A directors register of interests in contracts maintained in a language other than English before 1 November 2010, does not need to be substituted in English. From 1 November 2010 onwards the register is to be maintained in English however, and the same condition applies to minutes of meetings held before 1 November 2010.
The penalty for insider trading under the Act is N$500 000 and/or two years in prison.
The resignation of an auditor only becomes effective on the receipt of the written notification by the Registrar. Directors, who are aware of a vacancy, and who fail to appoint an auditor within three months of receipt of written notification of resignation, will be jointly and severally liable for all debts incurred by the company during the existence of the vacancy.
An auditor must report to the members of a holding company where the directors of a holding company have not decided to make out consolidated annual financial statements.
The auditor of a company has a duty to report all dormant entities to the Registrar.
An external company does not require an auditor where its sole purpose is to establish a registration office of a share transfer office in Namibia.
Annual Financial Statements
There is no obligation for a private company to send the annual financial statements to the Registrar. If the private company does not, however, have its annual general meeting within 9 months of its year end, the Registrar, may on application by a member, require such a submission.
The date of any revaluation of assets and the revalued amounts are now required to be maintained in the register of fixed assets.
Companies now also have to maintain a record of the cession of book debts, in addition to a register of bonds and pledges. The register of debenture holders should now also include whether these are payable to the bearer or holder of the debenture.
Accounting records maintained in a language other and English before 1 November 2010 do not need to be substituted in English. As from 1 November 2010 onwards however,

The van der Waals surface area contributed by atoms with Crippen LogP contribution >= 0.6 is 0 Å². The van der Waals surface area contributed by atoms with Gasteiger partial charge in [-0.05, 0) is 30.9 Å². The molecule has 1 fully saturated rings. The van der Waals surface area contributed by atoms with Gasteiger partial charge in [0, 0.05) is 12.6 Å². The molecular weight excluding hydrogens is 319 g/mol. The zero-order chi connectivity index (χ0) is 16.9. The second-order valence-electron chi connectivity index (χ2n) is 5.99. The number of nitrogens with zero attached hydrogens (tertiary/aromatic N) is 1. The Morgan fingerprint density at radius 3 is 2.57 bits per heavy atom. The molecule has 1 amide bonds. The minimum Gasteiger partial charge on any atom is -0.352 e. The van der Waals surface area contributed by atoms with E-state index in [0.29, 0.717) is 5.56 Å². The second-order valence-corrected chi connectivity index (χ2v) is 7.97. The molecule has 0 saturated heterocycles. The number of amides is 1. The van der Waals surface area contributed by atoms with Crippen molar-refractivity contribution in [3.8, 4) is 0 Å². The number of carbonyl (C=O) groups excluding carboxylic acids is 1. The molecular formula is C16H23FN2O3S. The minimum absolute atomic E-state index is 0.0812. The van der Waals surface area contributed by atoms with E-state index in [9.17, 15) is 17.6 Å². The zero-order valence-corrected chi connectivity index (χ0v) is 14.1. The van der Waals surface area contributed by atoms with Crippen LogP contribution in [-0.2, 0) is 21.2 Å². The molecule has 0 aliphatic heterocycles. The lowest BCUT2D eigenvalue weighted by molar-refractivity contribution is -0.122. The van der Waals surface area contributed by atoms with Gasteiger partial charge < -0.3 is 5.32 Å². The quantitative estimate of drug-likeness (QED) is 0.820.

the accounting records are to be maintained in English.
Interim and provisional reports are to be sent to members and holders of debentures in the same manner as applicable for the annual financial statements of a company. It is currently required that the annual financial statements must be sent to members and holders of debentures not less than 21 days before the date of the annual general meeting and the members and holders of debentures are permitted to indicate, in writing, the manner in which he or she receives the annual financial statements.
Refer to Schedule 4 below for an additional amendment.
Winding Up and Judicial Management
There have been minor amendments in sections, mainly with the application of the repealed Act, the application of assets and costs of winding up, the power of the Court to hear applications, notice of winding up, dealing with offences in securing nomination as liquidator, confirmation of account, summoning and examination of persons as to affairs of company, examination by commissioner and to the section dealing with pre-judicial management creditors may consent to preference.
A company that has passed a special resolution to voluntarily wind up, must give notice, per Government Gazette within 28 days after the registration of such resolution.
After five years from the date of deregistration of a company, no responsibility will remain with any person responsible for the custody of the books and papers of the company.
The liabilities of every director, officer and member continues subsequent to deregistration and may be enforced as if the company had not been deregistered.
Schedule 4 has been updated to the South African version of 1992.
Interim Reporting now requires not only comparative amounts (unaudited) of the preceding period to be disclosed, but also the audited amounts of the most recent financial period.
Provisional annual financial statements require audited comparative disclosures.